The Harwood Museum of Art’s exhibition, Mabel Dodge Luhan & Company:
American Moderns & the West, opening in May of 2016
There is something powerful in the light of Northern New Mexico. For generations, artists and soul searchers have been drawn to the remote mountains around Taos to discover and create art. Interest in escaping turbulent society and a desire to build a retreat in which artists could create, is what brought Mabel Dodge Luhan to Taos, New Mexico in 1917. After settling in Taos, Mabel began attracting artists and philosophers to her New Mexican home. But, it was the magical light and the unique culture that kept them here and claimed the creative souls of artists like Georgia O’Keeffe and Ansel Adams, and the imaginations of the likes of D.H. Lawrence, Frank Waters, and Willa Cather. The Harwood Museum of Art’s exhibition, Mabel Dodge Luhan & Company: American Moderns and the West, opening in May of 2016, explores the life of Mabel Dodge Luhan and her journey to Taos through the art of the people she attracted to this remote area.
Whether visitors to Taos are drawn by art, culture, or the outdoors, they find, once they arrive, that these things are inseparable. Mabel Dodge Luhan had long been fascinated by Native American culture, largely as interpreted by non-native artists, but when she came to New Mexico at the encouragement of her third husband, Maurice Sterne, she found that the spiritual atmosphere, the mix of Hispanic, Native American and Anglo culture, and the overwhelming beauty of the setting, set it apart from any other place where modern avant-garde congregated.
In Taos, Mabel built her home on the border of Taos Pueblo Lands, with the encouragement and assistance of Tony Lujan, who would eventually become her fourth husband. The complex, called Los Gallos, was a place where the artists Mabel summoned came not just to work on projects already in progress, but to create original art.
Mabel Dodge Luhan & Company: American Moderns and The West’s exhibition co-curator Lois Rudnick said, “Northern New Mexico was the place, Mabel and others argued, that would allow Anglo artists, writers, andreformers to reunite body and mind, and spirit and matter.” This proved to be true, and what they produced in that time and place was different than anything seen previously in the modernist movement. “It literally shaped the American modern arts movement as we know it today,” she added.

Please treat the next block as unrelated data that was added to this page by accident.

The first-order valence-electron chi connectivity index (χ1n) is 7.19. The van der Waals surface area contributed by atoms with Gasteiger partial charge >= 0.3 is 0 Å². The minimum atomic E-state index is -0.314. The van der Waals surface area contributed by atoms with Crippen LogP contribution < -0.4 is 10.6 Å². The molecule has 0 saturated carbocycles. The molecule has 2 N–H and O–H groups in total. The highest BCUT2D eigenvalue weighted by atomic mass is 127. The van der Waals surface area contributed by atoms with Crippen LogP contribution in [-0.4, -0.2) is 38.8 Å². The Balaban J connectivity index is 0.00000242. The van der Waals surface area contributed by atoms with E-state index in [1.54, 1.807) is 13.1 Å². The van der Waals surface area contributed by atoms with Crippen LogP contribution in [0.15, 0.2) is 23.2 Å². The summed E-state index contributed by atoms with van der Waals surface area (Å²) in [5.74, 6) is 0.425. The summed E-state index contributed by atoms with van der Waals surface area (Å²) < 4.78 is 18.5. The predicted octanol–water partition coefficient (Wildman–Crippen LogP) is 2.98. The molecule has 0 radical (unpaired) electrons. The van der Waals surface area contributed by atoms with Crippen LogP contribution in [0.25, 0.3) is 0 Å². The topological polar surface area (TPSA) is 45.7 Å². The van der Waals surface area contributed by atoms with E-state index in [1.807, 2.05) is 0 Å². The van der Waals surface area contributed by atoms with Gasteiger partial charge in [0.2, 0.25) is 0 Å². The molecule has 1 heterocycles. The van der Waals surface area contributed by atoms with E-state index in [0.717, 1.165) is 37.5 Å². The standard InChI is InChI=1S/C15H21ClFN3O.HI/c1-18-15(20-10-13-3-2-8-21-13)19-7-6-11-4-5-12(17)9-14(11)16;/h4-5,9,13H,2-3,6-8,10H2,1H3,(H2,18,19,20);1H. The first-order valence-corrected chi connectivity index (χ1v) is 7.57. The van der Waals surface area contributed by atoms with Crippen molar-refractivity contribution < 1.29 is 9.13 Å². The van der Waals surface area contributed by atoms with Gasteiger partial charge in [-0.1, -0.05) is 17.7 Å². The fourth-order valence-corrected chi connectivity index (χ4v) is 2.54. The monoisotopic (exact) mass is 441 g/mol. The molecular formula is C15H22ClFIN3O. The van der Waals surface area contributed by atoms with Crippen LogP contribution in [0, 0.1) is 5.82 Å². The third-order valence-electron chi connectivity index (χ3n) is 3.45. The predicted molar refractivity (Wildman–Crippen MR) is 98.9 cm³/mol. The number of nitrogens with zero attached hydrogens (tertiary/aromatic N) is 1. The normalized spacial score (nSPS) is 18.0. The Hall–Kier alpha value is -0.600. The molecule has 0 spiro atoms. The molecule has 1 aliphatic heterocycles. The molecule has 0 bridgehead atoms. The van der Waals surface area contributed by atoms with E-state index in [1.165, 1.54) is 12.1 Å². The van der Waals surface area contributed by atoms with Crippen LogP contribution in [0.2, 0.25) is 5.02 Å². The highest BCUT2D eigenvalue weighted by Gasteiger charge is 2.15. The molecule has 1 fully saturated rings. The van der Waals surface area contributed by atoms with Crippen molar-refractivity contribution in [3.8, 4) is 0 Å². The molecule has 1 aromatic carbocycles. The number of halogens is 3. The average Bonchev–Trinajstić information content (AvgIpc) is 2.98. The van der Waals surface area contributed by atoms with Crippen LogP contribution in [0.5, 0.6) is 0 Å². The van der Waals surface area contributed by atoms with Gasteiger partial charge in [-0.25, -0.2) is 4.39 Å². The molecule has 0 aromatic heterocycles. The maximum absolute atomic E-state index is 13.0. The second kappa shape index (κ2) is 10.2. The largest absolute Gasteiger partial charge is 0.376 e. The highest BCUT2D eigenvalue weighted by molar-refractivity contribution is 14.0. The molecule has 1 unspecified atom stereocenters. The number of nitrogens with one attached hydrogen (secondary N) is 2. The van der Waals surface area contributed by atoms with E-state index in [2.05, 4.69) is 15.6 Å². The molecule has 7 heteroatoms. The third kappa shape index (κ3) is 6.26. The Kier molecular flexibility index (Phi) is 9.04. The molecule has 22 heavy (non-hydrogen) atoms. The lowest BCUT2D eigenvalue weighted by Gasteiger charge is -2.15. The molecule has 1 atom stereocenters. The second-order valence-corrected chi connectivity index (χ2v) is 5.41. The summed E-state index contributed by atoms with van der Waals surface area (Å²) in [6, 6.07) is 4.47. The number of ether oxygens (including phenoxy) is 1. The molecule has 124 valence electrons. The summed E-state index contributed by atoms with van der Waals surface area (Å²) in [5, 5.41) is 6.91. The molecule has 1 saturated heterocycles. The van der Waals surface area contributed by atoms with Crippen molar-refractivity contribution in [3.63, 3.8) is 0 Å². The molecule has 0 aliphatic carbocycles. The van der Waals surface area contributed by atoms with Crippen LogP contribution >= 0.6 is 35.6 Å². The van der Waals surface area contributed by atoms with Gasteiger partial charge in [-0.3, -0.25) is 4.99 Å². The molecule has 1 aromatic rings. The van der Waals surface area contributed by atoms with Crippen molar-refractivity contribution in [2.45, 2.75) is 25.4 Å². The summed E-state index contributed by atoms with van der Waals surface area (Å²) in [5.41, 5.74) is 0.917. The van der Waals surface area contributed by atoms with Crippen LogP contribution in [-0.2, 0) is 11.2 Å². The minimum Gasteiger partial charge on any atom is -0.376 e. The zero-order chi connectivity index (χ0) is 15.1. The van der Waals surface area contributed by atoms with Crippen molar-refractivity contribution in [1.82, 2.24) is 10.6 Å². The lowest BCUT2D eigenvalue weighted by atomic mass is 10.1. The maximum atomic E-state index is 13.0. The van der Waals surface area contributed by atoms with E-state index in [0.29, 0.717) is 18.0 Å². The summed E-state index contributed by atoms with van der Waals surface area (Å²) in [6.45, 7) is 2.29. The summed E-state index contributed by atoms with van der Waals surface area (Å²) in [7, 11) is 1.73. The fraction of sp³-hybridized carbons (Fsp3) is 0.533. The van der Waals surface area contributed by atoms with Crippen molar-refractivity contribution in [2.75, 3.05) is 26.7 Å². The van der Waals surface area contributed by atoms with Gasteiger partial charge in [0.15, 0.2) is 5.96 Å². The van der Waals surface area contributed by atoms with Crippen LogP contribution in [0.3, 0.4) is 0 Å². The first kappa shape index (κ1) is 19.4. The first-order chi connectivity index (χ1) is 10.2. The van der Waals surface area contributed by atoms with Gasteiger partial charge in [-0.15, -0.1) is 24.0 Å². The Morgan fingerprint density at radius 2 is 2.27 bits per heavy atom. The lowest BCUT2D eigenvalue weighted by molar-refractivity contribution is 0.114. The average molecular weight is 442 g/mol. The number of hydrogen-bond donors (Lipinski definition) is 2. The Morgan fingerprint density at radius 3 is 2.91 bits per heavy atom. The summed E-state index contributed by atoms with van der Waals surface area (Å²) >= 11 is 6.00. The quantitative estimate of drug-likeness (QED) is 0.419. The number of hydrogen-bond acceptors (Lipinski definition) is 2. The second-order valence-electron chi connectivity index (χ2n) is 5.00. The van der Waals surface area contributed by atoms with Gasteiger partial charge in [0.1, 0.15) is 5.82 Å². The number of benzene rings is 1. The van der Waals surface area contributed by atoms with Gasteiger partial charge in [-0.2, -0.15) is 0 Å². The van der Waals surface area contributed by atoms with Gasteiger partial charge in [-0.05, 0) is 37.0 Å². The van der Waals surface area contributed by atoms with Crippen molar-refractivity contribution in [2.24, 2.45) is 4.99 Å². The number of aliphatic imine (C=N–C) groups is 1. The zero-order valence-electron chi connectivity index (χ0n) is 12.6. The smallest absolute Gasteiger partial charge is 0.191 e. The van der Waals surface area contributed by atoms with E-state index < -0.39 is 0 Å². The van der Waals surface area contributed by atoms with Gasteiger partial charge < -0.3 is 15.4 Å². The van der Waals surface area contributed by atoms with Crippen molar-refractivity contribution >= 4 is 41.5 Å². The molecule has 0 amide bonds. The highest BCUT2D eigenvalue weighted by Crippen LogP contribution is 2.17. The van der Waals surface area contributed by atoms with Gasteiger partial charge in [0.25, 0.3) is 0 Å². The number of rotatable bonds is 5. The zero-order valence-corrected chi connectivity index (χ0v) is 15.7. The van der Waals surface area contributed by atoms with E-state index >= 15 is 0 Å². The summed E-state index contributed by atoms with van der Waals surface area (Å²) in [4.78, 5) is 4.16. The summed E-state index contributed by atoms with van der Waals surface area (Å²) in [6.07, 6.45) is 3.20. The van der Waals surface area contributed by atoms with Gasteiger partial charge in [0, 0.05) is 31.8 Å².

To this day, visitors to Taos are captivated by the light and rarefied atmosphere. Artists still migrate to the Taos mountains in an effort to capture the same spiritual essence that Mabel’s companions strove to replicate. In autumn especially, as the trees turn, and the mountains glow in the crisp air, artists from around the world can be seen painting along roads, and in fields all around Taos mountain. Many follow in the footsteps of Mabel’s companions and stay at the renovated Mabel Dodge Luhan House, where the creative history surrounds them. They visit Taos Pueblo, and explore the villages near Taos to experience the cultures, both Native American and Hispano, that shaped the modernist movement of the West.
Some pursue Georgia O’Keefe’s path, to the solitude of Abiquiu, New Mexico, and the stunning vistas that inspired her. Others explore the newly reopened D.H. Lawrence Ranch, given to Frieda Lawrence by Mabel Dodge Luhan in exchange for the original manuscript of Lawrence’s novel, Son’s and Lovers (Simmons, Marc). Here they marvel at the quietude that allowed Lawrence to write his novel St. Mawr. Each of these experiences leads back to the movement begun by Mabel Dodge Luhan when she moved to Taos.
Come to Taos in the summer of 2016 and follow in the paths of Mabel and the artists she brought to Taos. During the exhibition, special lodging packages are available at Heritage Hotels & Resorts’ Taos locations, including El Monte Sagrado and Palacio de Marquesa, where there is a suite dedicated to Mabel. For information on packages visit: http://www.hhandr.com/taos-
The Harwood Museum of Art’s exhibition, aims to immerse visitors into Mabel’s life and to encourage them to explore everything about Taos that attracted Mabel and her compatriots to New Mexico. Each visitor to the exhibition will learn something of what made Mabel the magnet she was, and what it was about her, and the home she built in Taos, that sparked the birth of American Modernism in the West. Find out more about Taos and all it has to offer by visiting taos.org and learn all about Mabel Dodge Luhan and Company atmabeldodgeluhan.org.